Bacteria can complicate medical conditions and cause death, in some instances; in fact, it increases the risk of morbidity from infection 20 times, which makes it a very dangerous consequence. Those individuals with catheters are even more at risk, and there are some very practical things that you should do to reduce your odds of contracting a bacterial infection.
Some ways to prevent and fight off infection are:
Know what to look for. The signs of an infection are not always clear; it could be something as benign as a slight temperature and simply not feeling well, to more severe symptoms such as vomiting or fatigue. When you use a catheter, be sure to notify your doctor if you notice any signs of possible infection- even if you currently feel fine.
Some signs of an infection include:
- Feeling shaky.
- Elevated temperature.
- Leaking around the catheter.
- Cloudy urine output.
- Blood in the urine.
- Pain when urinating.
- Difficulty passing urine.
- Decreased urine output.
Drink plenty of water. Those with urinary catheters are encouraged to drink at least three-liters of water a day to prevent urinary tract infections, or UTIs. UTIs are common, and can be treated with antibiotics though it is important to catch it as early as possible to avoid potential medical complications.
Keep the site clean. Make sure to keep the insertion site for your catheter clean and as sterile as possible. Femoral vein catheters are more often the site of infection though those wearing urinary catheters will see a spike in incidence of urinary tract infections. Regardless of your medical condition, it is imperative to keep the catheter site clean and dry.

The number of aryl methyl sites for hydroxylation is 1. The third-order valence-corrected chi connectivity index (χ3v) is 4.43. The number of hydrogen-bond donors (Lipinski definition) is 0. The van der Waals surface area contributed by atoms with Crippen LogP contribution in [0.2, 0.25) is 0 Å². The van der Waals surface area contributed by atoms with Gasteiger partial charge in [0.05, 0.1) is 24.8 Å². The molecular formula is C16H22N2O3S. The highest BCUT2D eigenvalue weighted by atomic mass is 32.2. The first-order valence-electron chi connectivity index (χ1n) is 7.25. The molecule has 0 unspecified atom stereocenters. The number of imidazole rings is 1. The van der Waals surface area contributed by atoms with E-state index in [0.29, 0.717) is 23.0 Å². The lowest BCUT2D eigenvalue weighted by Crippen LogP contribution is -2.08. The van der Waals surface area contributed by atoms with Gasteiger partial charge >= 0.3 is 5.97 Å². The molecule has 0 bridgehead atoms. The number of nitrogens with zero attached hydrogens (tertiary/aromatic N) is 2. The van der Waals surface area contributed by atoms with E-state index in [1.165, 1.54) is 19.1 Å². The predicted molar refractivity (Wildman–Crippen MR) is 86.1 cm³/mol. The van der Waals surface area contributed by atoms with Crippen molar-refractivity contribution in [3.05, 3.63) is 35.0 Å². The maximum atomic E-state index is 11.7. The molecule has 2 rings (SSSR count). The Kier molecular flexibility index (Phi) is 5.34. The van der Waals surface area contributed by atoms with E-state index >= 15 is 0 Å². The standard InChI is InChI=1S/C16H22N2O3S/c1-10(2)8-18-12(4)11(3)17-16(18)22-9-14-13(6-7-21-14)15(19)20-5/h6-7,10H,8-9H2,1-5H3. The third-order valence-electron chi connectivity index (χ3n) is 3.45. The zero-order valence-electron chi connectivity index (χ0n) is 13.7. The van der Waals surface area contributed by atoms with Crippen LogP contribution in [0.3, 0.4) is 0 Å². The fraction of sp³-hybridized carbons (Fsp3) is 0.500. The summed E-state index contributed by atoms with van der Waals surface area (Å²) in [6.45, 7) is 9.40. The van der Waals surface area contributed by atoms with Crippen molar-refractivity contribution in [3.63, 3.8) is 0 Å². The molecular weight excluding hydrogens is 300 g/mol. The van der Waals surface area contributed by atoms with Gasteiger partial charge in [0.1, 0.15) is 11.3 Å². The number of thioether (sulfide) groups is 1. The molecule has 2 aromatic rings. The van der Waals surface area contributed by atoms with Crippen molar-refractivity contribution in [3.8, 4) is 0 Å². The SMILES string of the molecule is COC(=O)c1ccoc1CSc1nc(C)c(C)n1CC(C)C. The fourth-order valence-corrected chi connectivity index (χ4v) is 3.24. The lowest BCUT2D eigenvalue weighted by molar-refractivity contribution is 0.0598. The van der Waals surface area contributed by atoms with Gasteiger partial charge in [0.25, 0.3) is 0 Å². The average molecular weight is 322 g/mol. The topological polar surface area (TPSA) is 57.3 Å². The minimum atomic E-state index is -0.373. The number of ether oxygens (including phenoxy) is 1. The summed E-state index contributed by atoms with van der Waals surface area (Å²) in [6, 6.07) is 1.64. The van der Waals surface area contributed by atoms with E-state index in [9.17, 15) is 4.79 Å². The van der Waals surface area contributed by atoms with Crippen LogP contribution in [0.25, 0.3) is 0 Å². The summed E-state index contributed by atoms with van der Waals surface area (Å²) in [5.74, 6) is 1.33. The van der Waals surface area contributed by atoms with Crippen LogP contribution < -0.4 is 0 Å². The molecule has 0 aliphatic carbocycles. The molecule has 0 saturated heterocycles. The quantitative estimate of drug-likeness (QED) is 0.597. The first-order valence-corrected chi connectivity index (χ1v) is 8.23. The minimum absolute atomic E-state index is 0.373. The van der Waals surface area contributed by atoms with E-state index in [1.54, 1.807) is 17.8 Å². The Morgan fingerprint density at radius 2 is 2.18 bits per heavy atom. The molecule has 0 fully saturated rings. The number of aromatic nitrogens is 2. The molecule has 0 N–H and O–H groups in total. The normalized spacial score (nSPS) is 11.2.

Consider coated catheters. Some medical companies are now disseminating antibiotic coated catheters to help ward-off potential infection. These provide a safety net against potential bacteria that can sneak-in at the catheter insertion site. Speak with your provider to determine if this is a viable option for you.
Make a smart choice. Technology has given the medical field smart-catheters, which predict and detect infection for those wearing these devices. These are user-friendly and allow for providers to closely monitor their patients, at any time.
Catheters require care and cleaning to ensure they are not a source of bacteria, which can lead to infection. For those with urinary or subcutaneous catheters, this can be a dangerous situation. Use these tips to reduce your chance of infection when wearing a catheter. Talk to your medical provider at a place like Idaho Arthritis Center for more information on keeping your source of infusion safe.